Marginalized choice: Self-ascribed illness and its impact on marginalized Black men in treatment
Spectrum: A Journal on Black Men
Core identities, including race and gender, influence the lived experience of Black men in clinical residential drug treatment programs. Such men with behavioral and mental disorders often create and negotiate identities of mental illness and pathology. Little is known about the treatment of participants' mental representation of illness and the construction of an “illness identity” label. While expedient in treatment, the label can be ultimately marginalizing. We examine 1) how 470 Black men in residential drug treatment self-label as “addicts,” 2) what predicts self-labeling, and 3) impacts of self-labeling on treatment compliance, risky behaviors, and perceived well-being. Results reveal a curvilinear relationship between self-labeling and the frequency and quantity of drug use, predicated mainly on relationship status and perceived satisfaction with finances, sexuality, and personal control. We found self-labeling has no relationship to selected risky behaviors, positively relates to help receptivity, and negatively associates with active recovery and overall satisfaction.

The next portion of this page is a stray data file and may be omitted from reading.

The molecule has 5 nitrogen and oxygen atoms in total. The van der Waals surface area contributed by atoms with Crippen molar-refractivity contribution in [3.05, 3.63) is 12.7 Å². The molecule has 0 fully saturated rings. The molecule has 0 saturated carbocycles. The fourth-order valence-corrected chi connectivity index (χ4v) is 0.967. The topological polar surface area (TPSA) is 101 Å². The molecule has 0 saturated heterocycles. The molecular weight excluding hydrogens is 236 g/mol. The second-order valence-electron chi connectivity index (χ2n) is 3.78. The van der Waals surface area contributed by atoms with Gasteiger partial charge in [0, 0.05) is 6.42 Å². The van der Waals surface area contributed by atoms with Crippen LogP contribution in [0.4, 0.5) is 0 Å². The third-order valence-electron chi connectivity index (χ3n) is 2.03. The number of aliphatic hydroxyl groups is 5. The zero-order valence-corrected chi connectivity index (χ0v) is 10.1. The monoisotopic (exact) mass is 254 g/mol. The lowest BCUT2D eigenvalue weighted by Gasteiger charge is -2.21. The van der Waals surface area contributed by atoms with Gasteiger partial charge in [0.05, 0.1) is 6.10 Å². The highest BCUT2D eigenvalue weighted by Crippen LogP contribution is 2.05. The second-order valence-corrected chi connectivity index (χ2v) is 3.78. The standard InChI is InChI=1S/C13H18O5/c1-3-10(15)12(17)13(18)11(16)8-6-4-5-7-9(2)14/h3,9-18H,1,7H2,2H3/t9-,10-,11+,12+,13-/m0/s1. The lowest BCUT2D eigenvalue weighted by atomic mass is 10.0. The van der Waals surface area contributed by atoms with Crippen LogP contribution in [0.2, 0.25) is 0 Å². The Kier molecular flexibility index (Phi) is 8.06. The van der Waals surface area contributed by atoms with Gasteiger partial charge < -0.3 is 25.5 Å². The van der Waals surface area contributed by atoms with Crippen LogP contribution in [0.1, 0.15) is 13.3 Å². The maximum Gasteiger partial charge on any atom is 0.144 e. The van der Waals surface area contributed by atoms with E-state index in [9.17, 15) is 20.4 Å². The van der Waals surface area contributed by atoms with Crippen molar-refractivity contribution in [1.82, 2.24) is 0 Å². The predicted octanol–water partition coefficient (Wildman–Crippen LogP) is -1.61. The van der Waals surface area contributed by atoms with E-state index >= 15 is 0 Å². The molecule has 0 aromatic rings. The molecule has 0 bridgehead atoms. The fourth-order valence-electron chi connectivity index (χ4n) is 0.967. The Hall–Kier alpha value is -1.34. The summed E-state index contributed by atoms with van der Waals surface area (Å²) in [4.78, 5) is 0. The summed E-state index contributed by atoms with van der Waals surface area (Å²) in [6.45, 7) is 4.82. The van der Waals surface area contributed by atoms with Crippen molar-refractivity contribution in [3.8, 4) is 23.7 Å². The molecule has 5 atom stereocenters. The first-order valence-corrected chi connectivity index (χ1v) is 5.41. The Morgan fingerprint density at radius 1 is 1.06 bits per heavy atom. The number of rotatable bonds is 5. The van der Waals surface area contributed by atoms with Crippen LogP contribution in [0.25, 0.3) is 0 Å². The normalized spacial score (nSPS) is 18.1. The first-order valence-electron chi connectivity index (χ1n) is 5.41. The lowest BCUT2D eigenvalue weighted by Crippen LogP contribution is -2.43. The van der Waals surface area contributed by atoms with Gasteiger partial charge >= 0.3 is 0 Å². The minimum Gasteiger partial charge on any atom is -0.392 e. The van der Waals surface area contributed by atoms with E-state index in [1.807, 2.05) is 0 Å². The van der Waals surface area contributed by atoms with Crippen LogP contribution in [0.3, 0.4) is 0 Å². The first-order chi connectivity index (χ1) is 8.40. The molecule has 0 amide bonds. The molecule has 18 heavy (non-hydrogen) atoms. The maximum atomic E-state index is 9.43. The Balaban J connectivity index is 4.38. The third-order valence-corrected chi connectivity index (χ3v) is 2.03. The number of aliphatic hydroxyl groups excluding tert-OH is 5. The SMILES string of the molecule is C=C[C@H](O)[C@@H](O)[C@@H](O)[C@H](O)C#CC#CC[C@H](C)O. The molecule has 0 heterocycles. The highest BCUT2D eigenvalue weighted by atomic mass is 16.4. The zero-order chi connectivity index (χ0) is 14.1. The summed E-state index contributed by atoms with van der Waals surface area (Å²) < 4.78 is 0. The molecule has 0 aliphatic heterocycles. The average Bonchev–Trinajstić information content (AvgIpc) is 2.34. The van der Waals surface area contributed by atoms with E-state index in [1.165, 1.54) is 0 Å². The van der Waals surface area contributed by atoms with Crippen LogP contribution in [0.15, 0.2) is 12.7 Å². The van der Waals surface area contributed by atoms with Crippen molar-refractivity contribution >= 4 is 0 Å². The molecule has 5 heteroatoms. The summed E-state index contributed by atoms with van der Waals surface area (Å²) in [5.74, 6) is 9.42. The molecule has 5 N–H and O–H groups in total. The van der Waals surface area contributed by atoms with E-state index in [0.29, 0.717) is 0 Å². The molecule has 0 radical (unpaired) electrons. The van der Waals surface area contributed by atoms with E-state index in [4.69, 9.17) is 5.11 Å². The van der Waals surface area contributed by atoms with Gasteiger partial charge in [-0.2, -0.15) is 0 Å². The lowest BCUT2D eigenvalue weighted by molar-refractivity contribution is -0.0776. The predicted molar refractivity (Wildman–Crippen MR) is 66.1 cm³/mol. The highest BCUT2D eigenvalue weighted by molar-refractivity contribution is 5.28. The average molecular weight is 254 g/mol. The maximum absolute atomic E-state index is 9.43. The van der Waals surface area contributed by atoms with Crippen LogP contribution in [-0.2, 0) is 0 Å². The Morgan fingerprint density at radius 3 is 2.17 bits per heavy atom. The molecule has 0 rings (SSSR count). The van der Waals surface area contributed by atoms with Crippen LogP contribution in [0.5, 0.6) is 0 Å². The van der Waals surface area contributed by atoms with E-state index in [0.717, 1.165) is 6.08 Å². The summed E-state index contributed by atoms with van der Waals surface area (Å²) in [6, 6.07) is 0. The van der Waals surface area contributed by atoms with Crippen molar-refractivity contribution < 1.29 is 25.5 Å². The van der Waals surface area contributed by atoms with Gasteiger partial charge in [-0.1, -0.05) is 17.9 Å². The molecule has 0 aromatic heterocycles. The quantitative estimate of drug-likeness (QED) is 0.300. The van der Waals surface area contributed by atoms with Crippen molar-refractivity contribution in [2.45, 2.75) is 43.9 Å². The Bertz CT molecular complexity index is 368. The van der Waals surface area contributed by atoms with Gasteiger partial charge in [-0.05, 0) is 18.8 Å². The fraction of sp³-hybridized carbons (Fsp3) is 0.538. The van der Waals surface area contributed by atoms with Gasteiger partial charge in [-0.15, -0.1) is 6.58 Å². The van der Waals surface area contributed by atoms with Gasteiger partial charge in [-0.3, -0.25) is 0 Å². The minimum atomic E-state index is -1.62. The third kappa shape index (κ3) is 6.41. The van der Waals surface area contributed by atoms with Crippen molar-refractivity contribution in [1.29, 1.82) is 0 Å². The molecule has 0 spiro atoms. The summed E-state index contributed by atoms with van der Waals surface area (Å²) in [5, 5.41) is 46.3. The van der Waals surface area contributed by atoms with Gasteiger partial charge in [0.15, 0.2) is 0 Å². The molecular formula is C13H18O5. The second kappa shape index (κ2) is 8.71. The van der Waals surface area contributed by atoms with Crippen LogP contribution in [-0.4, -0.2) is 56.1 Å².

Link to Published Version
Graham, C. E., & Gant, L. M. (2018). Marginalized choice: Self-ascribed illness and its impact on marginalized Black men in treatment. Spectrum: A Journal on Black Men, 6(2), 43. https://doi.org/10.2979/spectrum.6.2.03